Such an interesting thread indeed! Fascinating to hear everyone’ s backstory. I am one quarter solid centuries old freemen from northeastern Germany, one quarter Schlesien refugees, one half Saxon. I have done the first 18 years in Germany, ended up in Blackburn at 18. I spent my formative years there and became English. My manners and ways became english, and I absorbed humour and culture. My son’s father iis a quater irish, a quater English and half Scottish. He was brought up in Wales and moved to Germany at 20 where Uni is free. I spent the next 28 years in Wales and England, and have now settled in France. I have german and british nationality. I am a product of all the above, and speak English, French and German daily, the language of my early years, which is Platt, I spea only with my mother now. I also try to keep my very limited Welsh alive, but the two minority languages are just that. My son considers himself German, but I find him to be quintessentially British…


Fascinating @Soggydoggy , I had never heard of Platt before so Googled it. In my own ancestors’ journey from Bornholm through N. Germany to England and Wales, you’d have thought a little Platt would have rubbed off on the way. :thinking:

My parents were cousins so my Grandfathers were brothers, from a Welsh family in Llanelli. Their mother was Cornish and was discriminated against when taken back to live with the in-laws in Llanelli. Their 1st language was Welsh, they could speak English but refused to use the language in front of her. She was very strong willed, my Great Grandmother Ella, now famous in the family lore because she refused to allow her sons to speak Welsh and insisted on English only in her family. Both did learn/retain Welsh though and I remember even my Dad, born in Southampton with an appropriate local accent, still used certain Welsh words when talking about his Dad.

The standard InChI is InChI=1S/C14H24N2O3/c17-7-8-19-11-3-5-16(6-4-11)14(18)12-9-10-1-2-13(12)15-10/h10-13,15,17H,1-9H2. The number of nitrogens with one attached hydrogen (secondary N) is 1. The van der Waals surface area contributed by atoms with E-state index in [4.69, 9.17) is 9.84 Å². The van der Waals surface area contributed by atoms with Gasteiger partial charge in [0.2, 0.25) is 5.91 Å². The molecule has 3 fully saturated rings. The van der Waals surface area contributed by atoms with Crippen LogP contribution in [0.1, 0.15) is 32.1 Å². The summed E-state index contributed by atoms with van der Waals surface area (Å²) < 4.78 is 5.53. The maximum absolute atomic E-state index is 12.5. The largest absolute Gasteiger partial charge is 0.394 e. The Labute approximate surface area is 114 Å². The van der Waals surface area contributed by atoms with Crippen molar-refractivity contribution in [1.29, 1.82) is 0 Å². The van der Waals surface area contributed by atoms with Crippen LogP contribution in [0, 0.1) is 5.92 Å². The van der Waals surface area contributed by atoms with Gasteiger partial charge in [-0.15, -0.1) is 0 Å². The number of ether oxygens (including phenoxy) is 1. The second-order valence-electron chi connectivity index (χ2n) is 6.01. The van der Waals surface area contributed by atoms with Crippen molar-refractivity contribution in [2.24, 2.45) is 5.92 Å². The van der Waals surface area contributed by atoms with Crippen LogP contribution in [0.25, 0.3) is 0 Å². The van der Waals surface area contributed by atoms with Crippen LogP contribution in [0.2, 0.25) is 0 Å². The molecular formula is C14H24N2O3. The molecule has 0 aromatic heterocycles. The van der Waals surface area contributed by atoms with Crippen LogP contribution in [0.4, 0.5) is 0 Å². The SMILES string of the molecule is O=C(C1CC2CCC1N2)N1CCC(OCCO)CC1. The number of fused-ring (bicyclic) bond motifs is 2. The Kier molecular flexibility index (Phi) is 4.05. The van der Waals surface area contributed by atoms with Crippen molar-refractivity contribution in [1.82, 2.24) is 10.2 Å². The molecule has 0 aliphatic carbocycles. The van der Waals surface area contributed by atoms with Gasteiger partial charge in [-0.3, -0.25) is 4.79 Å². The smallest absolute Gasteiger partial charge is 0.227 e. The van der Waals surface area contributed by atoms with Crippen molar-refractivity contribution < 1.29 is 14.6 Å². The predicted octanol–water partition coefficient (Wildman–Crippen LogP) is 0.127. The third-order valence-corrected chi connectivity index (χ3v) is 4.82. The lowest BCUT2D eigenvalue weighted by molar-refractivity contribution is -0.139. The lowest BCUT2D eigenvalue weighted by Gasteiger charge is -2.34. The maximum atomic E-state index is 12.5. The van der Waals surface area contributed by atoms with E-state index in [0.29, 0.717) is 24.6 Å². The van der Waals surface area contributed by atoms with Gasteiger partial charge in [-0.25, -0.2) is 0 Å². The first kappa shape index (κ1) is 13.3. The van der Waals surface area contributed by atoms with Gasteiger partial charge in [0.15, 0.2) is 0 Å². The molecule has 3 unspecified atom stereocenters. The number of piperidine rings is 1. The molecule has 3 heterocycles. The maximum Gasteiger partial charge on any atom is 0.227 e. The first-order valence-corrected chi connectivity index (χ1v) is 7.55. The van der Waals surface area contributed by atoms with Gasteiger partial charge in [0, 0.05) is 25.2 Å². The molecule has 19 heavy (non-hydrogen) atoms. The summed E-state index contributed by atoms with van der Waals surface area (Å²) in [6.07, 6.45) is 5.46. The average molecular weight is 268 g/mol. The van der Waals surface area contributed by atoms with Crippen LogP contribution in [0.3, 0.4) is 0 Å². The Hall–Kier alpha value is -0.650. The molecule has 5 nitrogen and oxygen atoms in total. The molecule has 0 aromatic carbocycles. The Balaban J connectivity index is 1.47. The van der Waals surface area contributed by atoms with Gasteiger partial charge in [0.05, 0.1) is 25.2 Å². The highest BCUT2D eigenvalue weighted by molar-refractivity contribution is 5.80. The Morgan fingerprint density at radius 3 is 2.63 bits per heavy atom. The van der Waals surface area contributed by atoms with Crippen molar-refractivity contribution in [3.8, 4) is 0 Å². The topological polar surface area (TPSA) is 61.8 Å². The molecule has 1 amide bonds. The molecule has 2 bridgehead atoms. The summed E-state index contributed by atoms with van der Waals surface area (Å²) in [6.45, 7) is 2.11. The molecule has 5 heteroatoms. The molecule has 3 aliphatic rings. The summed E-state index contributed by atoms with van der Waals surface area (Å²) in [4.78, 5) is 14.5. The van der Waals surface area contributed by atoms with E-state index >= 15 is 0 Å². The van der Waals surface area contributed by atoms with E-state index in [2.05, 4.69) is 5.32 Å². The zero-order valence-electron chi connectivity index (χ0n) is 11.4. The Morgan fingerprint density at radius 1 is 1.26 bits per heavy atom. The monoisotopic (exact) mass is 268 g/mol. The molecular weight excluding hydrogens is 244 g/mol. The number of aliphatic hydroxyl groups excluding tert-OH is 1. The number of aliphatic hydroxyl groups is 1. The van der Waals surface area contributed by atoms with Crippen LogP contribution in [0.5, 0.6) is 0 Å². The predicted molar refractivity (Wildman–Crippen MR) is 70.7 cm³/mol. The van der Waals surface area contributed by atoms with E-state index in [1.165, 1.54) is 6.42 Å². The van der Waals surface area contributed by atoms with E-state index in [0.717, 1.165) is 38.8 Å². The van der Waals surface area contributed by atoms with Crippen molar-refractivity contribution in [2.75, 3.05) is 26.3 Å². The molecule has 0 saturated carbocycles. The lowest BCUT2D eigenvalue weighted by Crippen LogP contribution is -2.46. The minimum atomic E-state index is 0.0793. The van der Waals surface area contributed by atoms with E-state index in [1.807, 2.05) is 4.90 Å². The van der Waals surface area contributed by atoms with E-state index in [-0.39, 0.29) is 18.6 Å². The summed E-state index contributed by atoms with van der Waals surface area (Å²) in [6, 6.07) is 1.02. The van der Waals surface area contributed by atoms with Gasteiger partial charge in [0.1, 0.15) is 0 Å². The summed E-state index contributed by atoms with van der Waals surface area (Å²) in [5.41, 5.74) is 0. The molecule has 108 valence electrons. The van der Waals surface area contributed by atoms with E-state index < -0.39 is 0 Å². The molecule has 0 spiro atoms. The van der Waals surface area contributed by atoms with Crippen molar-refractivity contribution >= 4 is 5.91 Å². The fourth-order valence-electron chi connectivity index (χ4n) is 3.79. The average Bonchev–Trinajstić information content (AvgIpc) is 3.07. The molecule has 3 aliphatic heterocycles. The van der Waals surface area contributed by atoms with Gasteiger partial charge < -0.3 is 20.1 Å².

My name in the family was always Dafydd Bach (Little David) and I would love to speak the language, but sadly can’t, but I always have a Welsh/English dictionary by my side. :wink:

It is not an easy langugae, another cousin married a Welshman who was punished at school for speaking the language. He later became a teacher himself and spent his whole working life in England. When they retired, back to Wales, they took up learning Welsh at night school but gave up. Too old and too difficult. His own language had literally been beaten out of him. So sad.

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I love hearing Plattdeutsch because I speak German and Dutch so along with English it’s teasingly familiar and unfamiliar but very satisfying to decipher for me. I did a quiz with a friend from the Netherlands on how much Ostfriesisch we could understand and it was a hoot.